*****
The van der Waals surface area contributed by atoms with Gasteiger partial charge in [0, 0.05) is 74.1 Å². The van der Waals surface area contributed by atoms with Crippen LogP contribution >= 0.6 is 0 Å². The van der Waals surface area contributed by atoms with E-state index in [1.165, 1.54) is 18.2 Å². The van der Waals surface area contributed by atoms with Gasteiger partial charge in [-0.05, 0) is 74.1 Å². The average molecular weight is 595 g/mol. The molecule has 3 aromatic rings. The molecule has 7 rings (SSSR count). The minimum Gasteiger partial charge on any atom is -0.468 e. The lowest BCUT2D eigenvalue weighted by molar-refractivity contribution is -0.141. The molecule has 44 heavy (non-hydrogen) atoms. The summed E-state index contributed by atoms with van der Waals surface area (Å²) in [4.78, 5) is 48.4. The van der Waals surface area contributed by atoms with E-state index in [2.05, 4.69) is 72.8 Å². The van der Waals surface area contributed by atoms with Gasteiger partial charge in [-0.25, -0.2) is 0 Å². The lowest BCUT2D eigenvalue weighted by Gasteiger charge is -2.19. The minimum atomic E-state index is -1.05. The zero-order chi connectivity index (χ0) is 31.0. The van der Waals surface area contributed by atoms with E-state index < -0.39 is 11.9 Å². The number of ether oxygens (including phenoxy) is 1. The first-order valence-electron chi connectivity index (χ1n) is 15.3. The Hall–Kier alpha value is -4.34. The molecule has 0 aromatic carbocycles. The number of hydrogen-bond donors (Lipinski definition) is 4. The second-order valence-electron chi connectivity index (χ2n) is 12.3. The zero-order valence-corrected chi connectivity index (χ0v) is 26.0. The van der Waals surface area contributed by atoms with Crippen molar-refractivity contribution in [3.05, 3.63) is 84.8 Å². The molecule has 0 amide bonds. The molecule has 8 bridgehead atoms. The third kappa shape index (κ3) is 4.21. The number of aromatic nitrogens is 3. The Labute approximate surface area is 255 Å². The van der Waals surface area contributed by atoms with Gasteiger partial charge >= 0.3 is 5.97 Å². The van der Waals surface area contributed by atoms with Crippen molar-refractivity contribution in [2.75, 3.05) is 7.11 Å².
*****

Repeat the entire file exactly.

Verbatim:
The van der Waals surface area contributed by atoms with Gasteiger partial charge in [0, 0.05) is 74.1 Å². The van der Waals surface area contributed by atoms with Crippen LogP contribution >= 0.6 is 0 Å². The van der Waals surface area contributed by atoms with E-state index in [1.165, 1.54) is 18.2 Å². The van der Waals surface area contributed by atoms with Gasteiger partial charge in [-0.05, 0) is 74.1 Å². The average molecular weight is 595 g/mol. The molecule has 3 aromatic rings. The molecule has 7 rings (SSSR count). The minimum Gasteiger partial charge on any atom is -0.468 e. The lowest BCUT2D eigenvalue weighted by molar-refractivity contribution is -0.141. The molecule has 44 heavy (non-hydrogen) atoms. The summed E-state index contributed by atoms with van der Waals surface area (Å²) in [4.78, 5) is 48.4. The van der Waals surface area contributed by atoms with E-state index in [2.05, 4.69) is 72.8 Å². The van der Waals surface area contributed by atoms with Gasteiger partial charge in [-0.25, -0.2) is 0 Å². The lowest BCUT2D eigenvalue weighted by Gasteiger charge is -2.19. The minimum atomic E-state index is -1.05. The zero-order chi connectivity index (χ0) is 31.0. The van der Waals surface area contributed by atoms with E-state index < -0.39 is 11.9 Å². The number of ether oxygens (including phenoxy) is 1. The first-order valence-electron chi connectivity index (χ1n) is 15.3. The Hall–Kier alpha value is -4.34. The molecule has 0 aromatic carbocycles. The number of hydrogen-bond donors (Lipinski definition) is 4. The second-order valence-electron chi connectivity index (χ2n) is 12.3. The zero-order valence-corrected chi connectivity index (χ0v) is 26.0. The van der Waals surface area contributed by atoms with Crippen molar-refractivity contribution in [3.05, 3.63) is 84.8 Å². The molecule has 0 amide bonds. The molecule has 8 bridgehead atoms. The third kappa shape index (κ3) is 4.21. The number of aromatic nitrogens is 3. The Labute approximate surface area is 255 Å². The van der Waals surface area contributed by atoms with Gasteiger partial charge >= 0.3 is 5.97 Å². The van der Waals surface area contributed by atoms with Crippen molar-refractivity contribution in [2.75, 3.05) is 7.11 Å².